Why not participating in Google Scholar’s library link program?

Google Scholar offers a preference called library links which enables users to access licensed resources through their institutional link resolver. This works with any SFX server, but we haven’t registered the MPG link resolver and therefore you won’t find the Max Planck Society (MPG) being listed:

Screenshot Google Scholar preferences

So, let’s ask the obvious question: Why?

The first and major obstacle is that the institution needs to provide complete electronic holdings information in the course of registration. This information is used by Google to position the SFX link in order to indicate when electronic full text is available for a particular reference.

On the other hand, the MPG has no central knowledge base including all electronic full texts available to a specific employee in his local context. The SFX link resolver mashes up holding information from various resources on request, i.e. after a user clicked on a MPG/SFX button. An example is the lookup in the Elektronische Zeitschriftenbibliothek to check for content additionally licensed for the particular institute (see documentation, in German). In short: We are not able to deliver the requested holdings information under these circumstances.

But would we register it if we could? At least this would bring the discussion back to the table, but there are some further concerns:

  1. Replicating institutional holding information contradicts one of the basic principles of the OpenURL concept: Generating context sensitive links on request.
  2. Google’s policy of emphasizing electronic holdings discriminates other library services, e.g. print holdings and document delivery services.
  3. The scope of the Google Scholar index is undefined and the interface offers basic retrieval options only. Therefore, we recommend using high-quality resources for information retrieval, e.g. the Web of Science.

Honestly spoken: I’m not too sure that any of the above arguments would prevent us from registering the MPG/SFX server at Google Scholar if our users would ask for it. The truth is: we haven’t received a single request until now. You want to be the first? Submit a comment or post us a note.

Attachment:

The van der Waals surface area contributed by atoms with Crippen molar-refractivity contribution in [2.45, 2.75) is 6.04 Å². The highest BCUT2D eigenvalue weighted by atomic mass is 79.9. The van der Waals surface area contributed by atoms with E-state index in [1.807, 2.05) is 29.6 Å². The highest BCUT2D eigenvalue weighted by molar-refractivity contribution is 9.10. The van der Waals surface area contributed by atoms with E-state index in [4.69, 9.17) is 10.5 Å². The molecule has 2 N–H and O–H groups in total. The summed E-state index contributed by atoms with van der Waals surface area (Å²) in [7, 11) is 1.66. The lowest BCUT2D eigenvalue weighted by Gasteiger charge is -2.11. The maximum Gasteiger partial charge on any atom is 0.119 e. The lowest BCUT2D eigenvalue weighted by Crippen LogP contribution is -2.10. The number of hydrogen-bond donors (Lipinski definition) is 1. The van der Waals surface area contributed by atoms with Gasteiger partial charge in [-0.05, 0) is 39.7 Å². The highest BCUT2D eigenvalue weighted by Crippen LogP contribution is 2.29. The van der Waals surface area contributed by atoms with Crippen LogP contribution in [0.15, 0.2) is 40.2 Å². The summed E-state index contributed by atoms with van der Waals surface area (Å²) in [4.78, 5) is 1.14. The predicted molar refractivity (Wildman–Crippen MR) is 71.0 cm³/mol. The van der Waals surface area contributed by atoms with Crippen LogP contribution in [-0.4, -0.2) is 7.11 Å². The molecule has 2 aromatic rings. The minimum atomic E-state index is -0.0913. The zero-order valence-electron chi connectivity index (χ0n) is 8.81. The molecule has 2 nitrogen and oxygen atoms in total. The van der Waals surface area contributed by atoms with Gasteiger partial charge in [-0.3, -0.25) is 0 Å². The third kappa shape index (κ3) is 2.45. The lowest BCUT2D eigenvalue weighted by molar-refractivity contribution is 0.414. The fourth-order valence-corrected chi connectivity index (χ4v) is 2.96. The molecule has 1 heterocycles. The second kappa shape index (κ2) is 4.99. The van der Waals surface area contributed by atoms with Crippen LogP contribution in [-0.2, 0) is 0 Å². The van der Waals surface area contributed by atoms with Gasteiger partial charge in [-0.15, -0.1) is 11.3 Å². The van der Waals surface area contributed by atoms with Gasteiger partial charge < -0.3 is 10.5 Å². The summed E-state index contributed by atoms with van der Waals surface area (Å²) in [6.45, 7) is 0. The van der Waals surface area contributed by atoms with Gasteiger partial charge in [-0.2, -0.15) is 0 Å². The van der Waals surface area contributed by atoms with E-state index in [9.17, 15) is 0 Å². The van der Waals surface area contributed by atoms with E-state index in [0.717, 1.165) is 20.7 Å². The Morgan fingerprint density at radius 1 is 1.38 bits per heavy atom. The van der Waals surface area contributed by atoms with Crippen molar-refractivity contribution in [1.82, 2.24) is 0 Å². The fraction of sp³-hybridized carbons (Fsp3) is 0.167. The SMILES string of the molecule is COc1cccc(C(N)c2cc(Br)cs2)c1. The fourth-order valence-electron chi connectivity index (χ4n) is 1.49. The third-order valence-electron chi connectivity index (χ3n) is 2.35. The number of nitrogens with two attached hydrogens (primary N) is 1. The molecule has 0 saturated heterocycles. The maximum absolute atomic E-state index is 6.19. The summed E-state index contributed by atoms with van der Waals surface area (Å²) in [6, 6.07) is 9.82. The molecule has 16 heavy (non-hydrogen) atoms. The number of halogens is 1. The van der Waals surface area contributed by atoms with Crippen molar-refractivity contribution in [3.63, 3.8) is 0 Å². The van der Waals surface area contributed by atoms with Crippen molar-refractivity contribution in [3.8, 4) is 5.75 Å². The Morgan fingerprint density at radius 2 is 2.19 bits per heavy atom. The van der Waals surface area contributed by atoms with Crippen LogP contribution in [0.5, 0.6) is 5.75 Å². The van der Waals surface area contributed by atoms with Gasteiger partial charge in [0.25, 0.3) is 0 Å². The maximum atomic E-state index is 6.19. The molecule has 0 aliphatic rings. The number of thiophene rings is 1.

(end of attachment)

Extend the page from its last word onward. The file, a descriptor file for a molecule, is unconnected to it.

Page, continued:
4 thoughts on “Why not participating in Google Scholar’s library link program?”

  1. Google’s policy of making the submission of a static list of electronic holdings a prerequisite of enabling context-sensitive linking is not really helpful. What if an institution, as you are saying, is unable (or unwilling) to provide a complete list of its electronic holdings?

    From my point of view, steps should be taken to influence this kind of policy. Maybe this is up to communities/users of reference linking software, such as ELUNA/IGeLU (SFX by Ex Libris).

    Maybe there are other ways to comply with Google’s concern to provide “high quality (i.e. full text)” linking services?

    At least the desire for full text links to be displayed prominently appears to be a clear user requirement (which does not necessarily mean discriminating against other library services, but offering different service levels).

    However, as you are pointing out, client-side enabling of OpenURL linking may be equally efficient as a policy.

  2. Regarding influencing Google’s policy: To my information, several early adaptors discussed these constraints quite extensively before the feature was officially released in 2005.

    The last discussion on the SFX mailing list indicated that Google’s policy has been accepted by the majority of link resolver administrators. This is not the appropriate climate for a concerted approach…

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